This article was written exclusively for The Film Magazine by Kristina Murkett.
David Fincher’s films are known for a lot of things. They are known for their non-linear narratives; their dark, stylized realism; and their locked camera movements. Many of his films are also known for their neo-noir aesthetics, and much of Fincher’s signature style comes from his preference for wide-angle shots over close ups, oppositional lighting over natural illumination, and claustrophobic city settings over epic landscapes.
Yet one of the more subtle (but equally sublime) features of his films is his use of colour. From the heavy desaturation of The Girl With The Dragon Tattoo to the sickly yellow-green hues of ‘Mindhunter’, colour is an integral part of Fincher’s visual storytelling. Colour is used to create atmosphere, to provoke particular emotions, to communicate key ideas and to track characters’ journeys. Nowhere is this seen more powerfully than in The Social Network, which celebrates its tenth anniversary this year.
Adapted from Ben Mezrich’s book “The Accidental Billionaires”, Fincher’s infamous biopic portrays the founding of Facebook and the resulting lawsuits. Fincher worked with cinematographer and long-term collaborator Jeff Cronenweth, who was also Director of Film for Fight Club, The Girl With The Dragon Tattoo and Gone Girl.
In an interview about making the film, Cronenweth stated that his mission was to come up “with a visual quality, which was naturalistic, so it won’t wrench you out of the very human drama, but also has a few bold, expressionistic undertones and some subtle stylization… for emotional amplification.”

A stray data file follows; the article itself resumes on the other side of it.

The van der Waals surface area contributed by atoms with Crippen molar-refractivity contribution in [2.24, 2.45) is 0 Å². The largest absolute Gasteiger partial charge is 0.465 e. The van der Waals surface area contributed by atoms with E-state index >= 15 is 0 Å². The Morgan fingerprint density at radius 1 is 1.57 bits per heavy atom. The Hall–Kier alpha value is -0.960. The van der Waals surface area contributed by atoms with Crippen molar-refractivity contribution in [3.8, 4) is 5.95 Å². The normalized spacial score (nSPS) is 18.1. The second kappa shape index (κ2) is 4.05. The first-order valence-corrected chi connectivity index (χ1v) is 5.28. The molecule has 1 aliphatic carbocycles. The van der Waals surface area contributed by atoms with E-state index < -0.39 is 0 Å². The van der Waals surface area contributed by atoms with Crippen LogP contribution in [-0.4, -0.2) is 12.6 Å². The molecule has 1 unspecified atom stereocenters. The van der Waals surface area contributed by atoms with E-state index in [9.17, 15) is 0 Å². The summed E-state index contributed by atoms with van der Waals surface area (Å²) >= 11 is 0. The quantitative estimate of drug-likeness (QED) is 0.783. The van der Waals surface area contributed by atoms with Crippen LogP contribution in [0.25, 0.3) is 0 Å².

He also noted that “the moral compass of the story is murky and grey, and the ethics don’t play out with any sense of certainty about the right answers, so we needed to match this with the visual tones. We decided to mute the colour palette quite heavily in the college scenes, and keep a limited depth-of-field to make the place feel claustrophobic in contrast to San Francisco.”
This sense of oppressiveness and moral ambiguity is executed exquisitely in the early bar/break-up scene between Mark Zuckerberg (Jesse Eisenberg) and Erica Albright (Rooney Mara). The monochromatic murkiness of the scene, which is made up almost entirely of different shades of brown, not only creates an uncomfortable, unpleasant environment, but also serves as a visual metaphor for Zuckerberg’s narrow-minded rigidity.
As you watch the scene, the monotony of the colours seems to match the monotony of the dialogue – Zuckerberg makes a series of pedantic, verbal faux-pas until Albright eventually exclaims that “dating you is like dating a stairmaster.” Interestingly, throughout this scene Albright and Zuckerberg are almost never seen in the shot together, which mirrors their increasing distance and polarising outlooks; neither of them can take into account the other’s point of view. The scene, like many others, also reminds us that Zuckerberg is an outsider through isolating him within the frame despite the busy, crowded setting.